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BCSO: 2022 boating season challenging

by DANIEL RADFORD
Staff Writer | October 28, 2022 1:00 AM

PRIEST RIVER — It was a challenging boating season, Bonner County Marine Sgt. Dan Albanese said, noting complications posed by a limited staff, high waters, and a fatal boating accident, he told the Lakes Commission Wednesday.

While the 2022 boating season was slower on paper, the county saw a near flood emergency, a fatal boating accident on the Pend Oreille River which claimed the lives of four boaters, and a number of wake zone violations.

With a very understaffed marine division, Albanese said the fatal accident strained the division's resources. During the five-day search, he estimated rescue crews spent more than a thousand man hours looking for the missing boaters.

An investigation later determined the boaters were not only speeding, traveling more than 100 mph, they also had been drinking, Albanese said.

“Alcohol and boating is not a good mix,” he said

Albanese also ran down the policing activities undertaken this boating season, which saw around 50 citations.

Most of the citations were wake zone violations plus a handful of drunken boating charges, he said. The county passed an emergency wakeless zone increase from 100 to 500 feet during high waters in late June. The increase was reversed before the Fourth of July weekend.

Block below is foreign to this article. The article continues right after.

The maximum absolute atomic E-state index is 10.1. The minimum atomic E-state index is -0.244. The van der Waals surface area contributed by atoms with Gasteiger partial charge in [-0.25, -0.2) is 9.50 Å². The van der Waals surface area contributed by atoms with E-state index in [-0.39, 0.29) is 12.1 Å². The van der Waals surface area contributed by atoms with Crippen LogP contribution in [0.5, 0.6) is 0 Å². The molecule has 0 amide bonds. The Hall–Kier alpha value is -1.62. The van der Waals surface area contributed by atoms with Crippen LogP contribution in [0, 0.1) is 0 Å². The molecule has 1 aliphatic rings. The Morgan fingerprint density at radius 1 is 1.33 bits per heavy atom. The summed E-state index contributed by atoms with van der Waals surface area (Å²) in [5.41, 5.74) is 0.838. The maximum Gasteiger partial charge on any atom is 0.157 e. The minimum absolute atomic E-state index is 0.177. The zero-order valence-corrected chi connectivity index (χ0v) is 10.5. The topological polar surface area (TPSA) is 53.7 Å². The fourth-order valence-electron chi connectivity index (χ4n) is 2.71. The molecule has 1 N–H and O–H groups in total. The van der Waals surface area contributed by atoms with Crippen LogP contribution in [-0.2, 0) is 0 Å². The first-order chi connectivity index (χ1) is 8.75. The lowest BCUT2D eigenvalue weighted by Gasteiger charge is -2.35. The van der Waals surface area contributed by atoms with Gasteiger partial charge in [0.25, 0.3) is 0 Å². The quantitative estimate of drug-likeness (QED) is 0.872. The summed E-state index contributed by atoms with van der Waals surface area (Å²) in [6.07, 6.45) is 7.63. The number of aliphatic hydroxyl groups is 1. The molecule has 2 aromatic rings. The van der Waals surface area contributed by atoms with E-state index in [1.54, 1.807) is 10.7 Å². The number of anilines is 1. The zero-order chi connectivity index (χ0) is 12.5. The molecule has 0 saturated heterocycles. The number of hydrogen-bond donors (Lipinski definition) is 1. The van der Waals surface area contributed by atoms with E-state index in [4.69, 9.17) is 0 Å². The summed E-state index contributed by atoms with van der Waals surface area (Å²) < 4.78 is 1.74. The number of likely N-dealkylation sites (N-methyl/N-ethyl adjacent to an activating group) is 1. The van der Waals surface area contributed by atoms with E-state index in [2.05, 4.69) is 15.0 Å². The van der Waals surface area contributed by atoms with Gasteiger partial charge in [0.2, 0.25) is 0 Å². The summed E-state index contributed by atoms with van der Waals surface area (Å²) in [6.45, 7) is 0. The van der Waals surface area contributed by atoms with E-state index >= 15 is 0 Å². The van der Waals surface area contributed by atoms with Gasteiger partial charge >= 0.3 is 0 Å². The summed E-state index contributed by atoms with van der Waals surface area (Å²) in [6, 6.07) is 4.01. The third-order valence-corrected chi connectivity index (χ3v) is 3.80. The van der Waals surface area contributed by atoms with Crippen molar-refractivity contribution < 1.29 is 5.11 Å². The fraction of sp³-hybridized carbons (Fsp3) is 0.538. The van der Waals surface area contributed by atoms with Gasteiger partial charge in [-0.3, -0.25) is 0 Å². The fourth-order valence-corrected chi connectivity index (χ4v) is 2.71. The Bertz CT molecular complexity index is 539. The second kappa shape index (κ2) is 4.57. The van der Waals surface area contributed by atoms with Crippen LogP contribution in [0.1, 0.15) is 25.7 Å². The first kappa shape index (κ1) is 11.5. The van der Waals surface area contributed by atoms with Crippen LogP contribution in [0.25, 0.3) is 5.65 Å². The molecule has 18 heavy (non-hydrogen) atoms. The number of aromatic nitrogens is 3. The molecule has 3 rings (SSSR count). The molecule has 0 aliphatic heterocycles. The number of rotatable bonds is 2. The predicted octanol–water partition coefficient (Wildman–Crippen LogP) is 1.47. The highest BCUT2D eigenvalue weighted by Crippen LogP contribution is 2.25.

“I could write 100 citations a day to kayakers who don’t have an invasive species sticker,” he said. “I don’t, but I could.”

“We don’t have enough guys to run all the boats,” he said. The sheriff office’s marine division had 19 staff just a few years ago, he said. Now, the department has 10, making enforcement on local waterways a challenge on the best of days.

Albanese said while overall boat traffic was down this year, Priest Lake is seeing more activity. That lake has been busier and the campsites have seen more use, with residents noting the more frequent loud music and drinking.

Regulating potential violations, however, is difficult when some days there are only two boats in the water, he said.

Furthermore, the sheriff’s office occasionally has to tow boaters to shore. While they try to only do this as a last resort, Albanese said they are often hemmed in since there are no professional towboat operations available.

When this happens, sometimes the entire division can be bogged down for several hours, leaving no one readily available should another situation arise.

All in all, “there was more compliance this year,” the sergeant said. Though, he credits record high gas prices, at least in part, for this newly found lawfulness.